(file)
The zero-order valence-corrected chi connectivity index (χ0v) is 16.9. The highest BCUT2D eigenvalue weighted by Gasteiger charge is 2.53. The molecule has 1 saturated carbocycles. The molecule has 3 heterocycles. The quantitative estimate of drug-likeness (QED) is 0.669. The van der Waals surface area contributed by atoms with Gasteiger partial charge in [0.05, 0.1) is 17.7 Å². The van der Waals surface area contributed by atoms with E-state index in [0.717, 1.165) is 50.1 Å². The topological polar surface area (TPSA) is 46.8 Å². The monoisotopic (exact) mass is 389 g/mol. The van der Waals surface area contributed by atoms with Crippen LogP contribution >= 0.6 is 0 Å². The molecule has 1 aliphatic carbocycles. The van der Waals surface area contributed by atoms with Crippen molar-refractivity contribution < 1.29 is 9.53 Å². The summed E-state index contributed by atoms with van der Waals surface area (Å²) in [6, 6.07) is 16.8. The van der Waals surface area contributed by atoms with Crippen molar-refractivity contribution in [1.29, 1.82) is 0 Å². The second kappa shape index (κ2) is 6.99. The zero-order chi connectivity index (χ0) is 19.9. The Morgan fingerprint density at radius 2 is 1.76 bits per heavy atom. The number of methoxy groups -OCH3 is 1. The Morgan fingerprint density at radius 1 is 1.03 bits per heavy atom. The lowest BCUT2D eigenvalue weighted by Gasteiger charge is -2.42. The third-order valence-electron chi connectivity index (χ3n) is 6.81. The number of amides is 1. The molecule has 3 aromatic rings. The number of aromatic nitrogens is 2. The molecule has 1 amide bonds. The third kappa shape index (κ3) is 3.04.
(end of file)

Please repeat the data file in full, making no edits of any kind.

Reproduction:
The zero-order valence-corrected chi connectivity index (χ0v) is 16.9. The highest BCUT2D eigenvalue weighted by Gasteiger charge is 2.53. The molecule has 1 saturated carbocycles. The molecule has 3 heterocycles. The quantitative estimate of drug-likeness (QED) is 0.669. The van der Waals surface area contributed by atoms with Gasteiger partial charge in [0.05, 0.1) is 17.7 Å². The van der Waals surface area contributed by atoms with E-state index in [0.717, 1.165) is 50.1 Å². The topological polar surface area (TPSA) is 46.8 Å². The monoisotopic (exact) mass is 389 g/mol. The van der Waals surface area contributed by atoms with Crippen LogP contribution >= 0.6 is 0 Å². The molecule has 1 aliphatic carbocycles. The van der Waals surface area contributed by atoms with Crippen molar-refractivity contribution < 1.29 is 9.53 Å². The summed E-state index contributed by atoms with van der Waals surface area (Å²) in [6, 6.07) is 16.8. The van der Waals surface area contributed by atoms with Crippen molar-refractivity contribution in [1.29, 1.82) is 0 Å². The second kappa shape index (κ2) is 6.99. The zero-order chi connectivity index (χ0) is 19.9. The Morgan fingerprint density at radius 2 is 1.76 bits per heavy atom. The number of methoxy groups -OCH3 is 1. The Morgan fingerprint density at radius 1 is 1.03 bits per heavy atom. The lowest BCUT2D eigenvalue weighted by Gasteiger charge is -2.42. The third-order valence-electron chi connectivity index (χ3n) is 6.81. The number of amides is 1. The molecule has 3 aromatic rings. The number of aromatic nitrogens is 2. The molecule has 1 amide bonds. The third kappa shape index (κ3) is 3.04.